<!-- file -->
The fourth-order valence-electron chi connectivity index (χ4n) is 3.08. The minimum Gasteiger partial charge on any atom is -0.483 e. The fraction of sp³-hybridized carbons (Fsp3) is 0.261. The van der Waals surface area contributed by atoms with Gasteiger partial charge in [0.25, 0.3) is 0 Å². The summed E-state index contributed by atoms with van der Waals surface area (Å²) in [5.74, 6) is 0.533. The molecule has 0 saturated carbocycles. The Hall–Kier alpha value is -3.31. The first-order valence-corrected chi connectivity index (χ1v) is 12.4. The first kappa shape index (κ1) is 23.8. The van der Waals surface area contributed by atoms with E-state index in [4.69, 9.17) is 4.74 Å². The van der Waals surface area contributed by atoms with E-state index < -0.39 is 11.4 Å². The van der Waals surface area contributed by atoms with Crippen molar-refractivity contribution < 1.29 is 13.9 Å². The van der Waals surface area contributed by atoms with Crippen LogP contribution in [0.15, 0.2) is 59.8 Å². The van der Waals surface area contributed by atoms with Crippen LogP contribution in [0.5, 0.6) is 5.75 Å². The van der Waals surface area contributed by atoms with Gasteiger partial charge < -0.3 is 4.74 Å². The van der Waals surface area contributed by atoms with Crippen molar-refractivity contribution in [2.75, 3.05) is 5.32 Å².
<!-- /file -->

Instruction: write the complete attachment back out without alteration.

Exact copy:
The fourth-order valence-electron chi connectivity index (χ4n) is 3.08. The minimum Gasteiger partial charge on any atom is -0.483 e. The fraction of sp³-hybridized carbons (Fsp3) is 0.261. The van der Waals surface area contributed by atoms with Gasteiger partial charge in [0.25, 0.3) is 0 Å². The summed E-state index contributed by atoms with van der Waals surface area (Å²) in [5.74, 6) is 0.533. The molecule has 0 saturated carbocycles. The Hall–Kier alpha value is -3.31. The first-order valence-corrected chi connectivity index (χ1v) is 12.4. The first kappa shape index (κ1) is 23.8. The van der Waals surface area contributed by atoms with E-state index in [4.69, 9.17) is 4.74 Å². The van der Waals surface area contributed by atoms with E-state index < -0.39 is 11.4 Å². The van der Waals surface area contributed by atoms with Crippen molar-refractivity contribution < 1.29 is 13.9 Å². The van der Waals surface area contributed by atoms with Crippen LogP contribution in [0.15, 0.2) is 59.8 Å². The van der Waals surface area contributed by atoms with Crippen LogP contribution in [0.5, 0.6) is 5.75 Å². The van der Waals surface area contributed by atoms with Gasteiger partial charge < -0.3 is 4.74 Å². The van der Waals surface area contributed by atoms with Crippen molar-refractivity contribution in [2.75, 3.05) is 5.32 Å².